How Use Cases Evolve


In the early iterations of Team Skill 3, Defining the System, most of the major use cases are identified, but only a few ”perhaps those considered architecturally significant or particularly descriptive of the system behavior ”are well described. The refining stages complete the process by describing all the use cases needed to define the system. The test for "enough" use cases is that the complete collection of use cases describes all possible ways in which the system can be used, at a level of specificity suitable to drive design, implementation, and testing.

It's worth noting that use-case elaboration is not system decomposition. That is, we don't start with a high-level use case and decompose it into more and more use cases. Instead, we are searching for more and more detailed interactions of the actors with the system. Thus, use-case elaboration is more closely aligned with refining a series of actions rather than hierarchically dividing actions into subactions. However, your model may have use cases that are so simple that they do not need a detailed description of the flow of events; a simple outline is quite enough. The criteria for making this elaboration decision are that users don't disagree on what the use case means and that designers and testers are comfortable with the level of detail provided by the simple format. If all is well, you can then proceed straight to design and coding.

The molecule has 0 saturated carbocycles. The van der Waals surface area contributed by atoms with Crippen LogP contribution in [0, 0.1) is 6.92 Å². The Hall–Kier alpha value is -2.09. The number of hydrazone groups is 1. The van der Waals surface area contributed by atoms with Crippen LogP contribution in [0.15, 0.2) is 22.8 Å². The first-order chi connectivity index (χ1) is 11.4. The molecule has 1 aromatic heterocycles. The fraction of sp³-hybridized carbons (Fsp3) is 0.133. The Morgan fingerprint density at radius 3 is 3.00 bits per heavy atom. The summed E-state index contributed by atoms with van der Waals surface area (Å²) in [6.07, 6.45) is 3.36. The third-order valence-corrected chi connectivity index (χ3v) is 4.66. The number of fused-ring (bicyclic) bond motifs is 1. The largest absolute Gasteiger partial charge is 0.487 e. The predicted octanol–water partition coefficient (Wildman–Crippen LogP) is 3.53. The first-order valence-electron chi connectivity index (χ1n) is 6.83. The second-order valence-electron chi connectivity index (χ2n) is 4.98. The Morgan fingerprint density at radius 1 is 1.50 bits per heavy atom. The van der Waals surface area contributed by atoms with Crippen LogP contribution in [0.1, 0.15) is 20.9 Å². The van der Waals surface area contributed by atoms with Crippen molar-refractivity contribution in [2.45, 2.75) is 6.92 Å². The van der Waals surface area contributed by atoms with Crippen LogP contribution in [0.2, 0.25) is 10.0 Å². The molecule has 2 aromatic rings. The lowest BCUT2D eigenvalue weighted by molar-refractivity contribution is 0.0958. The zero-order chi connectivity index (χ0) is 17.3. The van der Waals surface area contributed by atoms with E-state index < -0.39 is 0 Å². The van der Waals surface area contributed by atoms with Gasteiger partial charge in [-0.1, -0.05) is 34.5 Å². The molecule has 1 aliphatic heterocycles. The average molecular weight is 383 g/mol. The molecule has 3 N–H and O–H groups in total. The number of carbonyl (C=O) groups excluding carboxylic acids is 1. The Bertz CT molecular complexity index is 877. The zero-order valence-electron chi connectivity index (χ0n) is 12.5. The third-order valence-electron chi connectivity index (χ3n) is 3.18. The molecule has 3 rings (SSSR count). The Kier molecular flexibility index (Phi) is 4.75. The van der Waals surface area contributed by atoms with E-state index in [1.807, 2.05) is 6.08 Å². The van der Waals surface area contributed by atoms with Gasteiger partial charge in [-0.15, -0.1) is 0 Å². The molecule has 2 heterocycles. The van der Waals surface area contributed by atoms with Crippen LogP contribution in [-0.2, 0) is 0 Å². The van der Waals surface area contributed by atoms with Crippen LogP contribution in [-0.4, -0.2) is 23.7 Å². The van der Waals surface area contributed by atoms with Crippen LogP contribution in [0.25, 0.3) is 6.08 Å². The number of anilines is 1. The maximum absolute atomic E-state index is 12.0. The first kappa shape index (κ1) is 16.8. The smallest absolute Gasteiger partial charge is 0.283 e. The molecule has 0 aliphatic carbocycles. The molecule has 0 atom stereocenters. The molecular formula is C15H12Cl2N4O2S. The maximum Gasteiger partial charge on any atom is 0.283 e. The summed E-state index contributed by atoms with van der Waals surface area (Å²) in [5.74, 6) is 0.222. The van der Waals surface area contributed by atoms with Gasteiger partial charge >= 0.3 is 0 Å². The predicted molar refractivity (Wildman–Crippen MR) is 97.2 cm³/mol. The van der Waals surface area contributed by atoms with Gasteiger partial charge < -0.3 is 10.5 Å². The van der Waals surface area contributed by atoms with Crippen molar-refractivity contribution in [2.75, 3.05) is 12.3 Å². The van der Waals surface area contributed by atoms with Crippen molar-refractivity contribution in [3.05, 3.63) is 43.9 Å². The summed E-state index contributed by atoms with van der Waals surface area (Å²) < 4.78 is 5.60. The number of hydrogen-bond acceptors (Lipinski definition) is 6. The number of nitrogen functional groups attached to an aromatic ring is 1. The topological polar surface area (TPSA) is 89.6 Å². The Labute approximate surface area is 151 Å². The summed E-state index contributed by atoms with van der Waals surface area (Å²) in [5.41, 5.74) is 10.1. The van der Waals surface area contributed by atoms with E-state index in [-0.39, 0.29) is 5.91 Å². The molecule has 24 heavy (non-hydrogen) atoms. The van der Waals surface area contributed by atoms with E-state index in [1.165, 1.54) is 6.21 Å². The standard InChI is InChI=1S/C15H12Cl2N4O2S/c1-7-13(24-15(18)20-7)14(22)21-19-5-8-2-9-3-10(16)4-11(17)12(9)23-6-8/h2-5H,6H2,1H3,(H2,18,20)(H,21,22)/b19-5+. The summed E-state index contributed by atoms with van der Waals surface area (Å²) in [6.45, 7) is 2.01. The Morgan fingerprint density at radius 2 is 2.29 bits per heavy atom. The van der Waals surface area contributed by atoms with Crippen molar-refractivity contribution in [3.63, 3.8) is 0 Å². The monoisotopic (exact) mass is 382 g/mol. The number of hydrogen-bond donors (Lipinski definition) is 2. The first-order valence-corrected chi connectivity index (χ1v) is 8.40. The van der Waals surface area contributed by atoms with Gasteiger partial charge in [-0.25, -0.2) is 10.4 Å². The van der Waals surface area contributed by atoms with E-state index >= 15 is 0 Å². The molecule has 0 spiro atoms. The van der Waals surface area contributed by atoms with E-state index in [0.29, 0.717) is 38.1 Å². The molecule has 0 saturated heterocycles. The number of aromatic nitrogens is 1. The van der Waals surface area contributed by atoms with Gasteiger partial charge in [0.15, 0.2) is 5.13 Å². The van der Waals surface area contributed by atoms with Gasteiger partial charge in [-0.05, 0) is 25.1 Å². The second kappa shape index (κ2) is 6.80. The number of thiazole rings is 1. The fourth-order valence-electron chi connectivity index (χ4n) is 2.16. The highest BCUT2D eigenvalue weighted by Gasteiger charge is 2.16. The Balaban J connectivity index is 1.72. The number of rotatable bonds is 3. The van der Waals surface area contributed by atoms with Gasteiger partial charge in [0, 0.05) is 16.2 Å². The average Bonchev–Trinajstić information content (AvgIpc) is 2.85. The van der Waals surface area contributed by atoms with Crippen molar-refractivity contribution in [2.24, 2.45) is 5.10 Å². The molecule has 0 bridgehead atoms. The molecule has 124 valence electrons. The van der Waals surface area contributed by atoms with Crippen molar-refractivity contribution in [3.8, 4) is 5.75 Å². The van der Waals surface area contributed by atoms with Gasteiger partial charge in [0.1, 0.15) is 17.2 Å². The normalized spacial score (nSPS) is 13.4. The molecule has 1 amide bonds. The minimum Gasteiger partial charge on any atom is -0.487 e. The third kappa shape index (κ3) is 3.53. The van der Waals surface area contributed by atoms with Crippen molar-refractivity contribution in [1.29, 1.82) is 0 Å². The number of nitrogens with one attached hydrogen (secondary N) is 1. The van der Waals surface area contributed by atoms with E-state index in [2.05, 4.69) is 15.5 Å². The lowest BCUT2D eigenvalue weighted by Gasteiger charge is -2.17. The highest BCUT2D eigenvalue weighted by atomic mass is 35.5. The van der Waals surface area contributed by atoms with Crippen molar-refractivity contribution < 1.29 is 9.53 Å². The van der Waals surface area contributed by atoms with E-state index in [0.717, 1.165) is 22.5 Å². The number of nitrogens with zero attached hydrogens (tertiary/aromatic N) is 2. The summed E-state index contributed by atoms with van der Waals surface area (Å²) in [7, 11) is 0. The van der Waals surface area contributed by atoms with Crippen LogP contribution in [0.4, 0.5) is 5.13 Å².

Managing Software Requirements[c] A Use Case Approach
Managing Software Requirements[c] A Use Case Approach
ISBN: 032112247X
Year: 2003
Pages: 257 © 2008-2017.
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